ACC.14: Clonidine fails to offer post-op MI benefit

Patients who receive clonidine during noncardiac surgery may have an increased risk of hypotension and nonfatal cardiac arrest, according to research presented March 31 at the American College of Cardiology (ACC) scientific session in Washington, D.C.

The Perioperative Ischemic Evaluation 2 (POISE-2) trial evaluated whether perioperative administration of a low dose of clonidine (Catapress, Boehringer Ingelheim) compared to placebo lowered the 30-day risk of death or nonfatal MI in patients at risk for atherosclerotic disease.

POISE-2 investigators, led by P.J. Devereaux, MD, PhD, of the Population Health Research Institute at McMaster University in Hamilton, Ontario, Canada, compared low-dose clonidine to placebo and low-dose aspirin to placebo in more than 10,000 patients in 23 countries with or at risk for atherosclerosis who underwent noncardiac surgery.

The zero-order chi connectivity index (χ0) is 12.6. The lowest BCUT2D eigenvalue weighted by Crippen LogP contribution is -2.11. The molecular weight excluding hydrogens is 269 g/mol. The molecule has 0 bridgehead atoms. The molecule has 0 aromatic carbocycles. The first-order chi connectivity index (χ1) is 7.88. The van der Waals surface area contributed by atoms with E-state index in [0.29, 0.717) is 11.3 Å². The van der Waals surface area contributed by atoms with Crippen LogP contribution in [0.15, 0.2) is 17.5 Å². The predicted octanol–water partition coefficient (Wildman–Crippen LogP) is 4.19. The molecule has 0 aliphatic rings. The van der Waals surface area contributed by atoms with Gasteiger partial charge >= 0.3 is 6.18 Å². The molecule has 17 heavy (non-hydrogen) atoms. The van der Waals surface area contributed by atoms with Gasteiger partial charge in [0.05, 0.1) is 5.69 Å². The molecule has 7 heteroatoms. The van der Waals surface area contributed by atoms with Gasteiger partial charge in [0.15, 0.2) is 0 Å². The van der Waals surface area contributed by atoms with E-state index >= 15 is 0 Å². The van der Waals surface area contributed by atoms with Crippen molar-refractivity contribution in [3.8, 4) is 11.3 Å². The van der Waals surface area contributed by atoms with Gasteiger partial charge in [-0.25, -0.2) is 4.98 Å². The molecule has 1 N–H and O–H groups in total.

Participants in the clonidine comparison arm received either 0.2 mg of clonidine per day or placebo right before surgery and continued the drug until three days after surgery. Patients in the aspirin arm received aspirin or placebo right before surgery and continued to receive aspirin during the postoperative period. The primary outcome was a composite of death or nonfatal MI at 30 days.

Compared with placebo, clonidine did not reduce occurrence of the primary outcome (339 events in the placebo group and 367 in the clonidine group, hazard ratio [HR] for clonidine, 1.08). The rate of MI was 6.6 percent in the clonidine group and 5.9 percent in the placebo group.

Clinically important hypotension was significantly more common in the clonidine group (47.6 percent) compared with the placebo group (37.1 percent). Clonidine was also associated with an increased rate of nonfatal cardiac arrest (0.3 percent vs 0.1 percent for placebo).

Based on their findings, the researchers argued that “[n]ew strategies are needed to address the problem of major vascular complications after noncardiac surgery.”

The results were published simultaneously in The New England Journal of Medicine.

In a separate paper, the investigators noted that aspirin did not significantly affect the rate of the composite of death or nonfatal MI, but did significantly increase the risk of major bleeding.

Boehringer Ingelheim provided the clonidine and some funding for the research.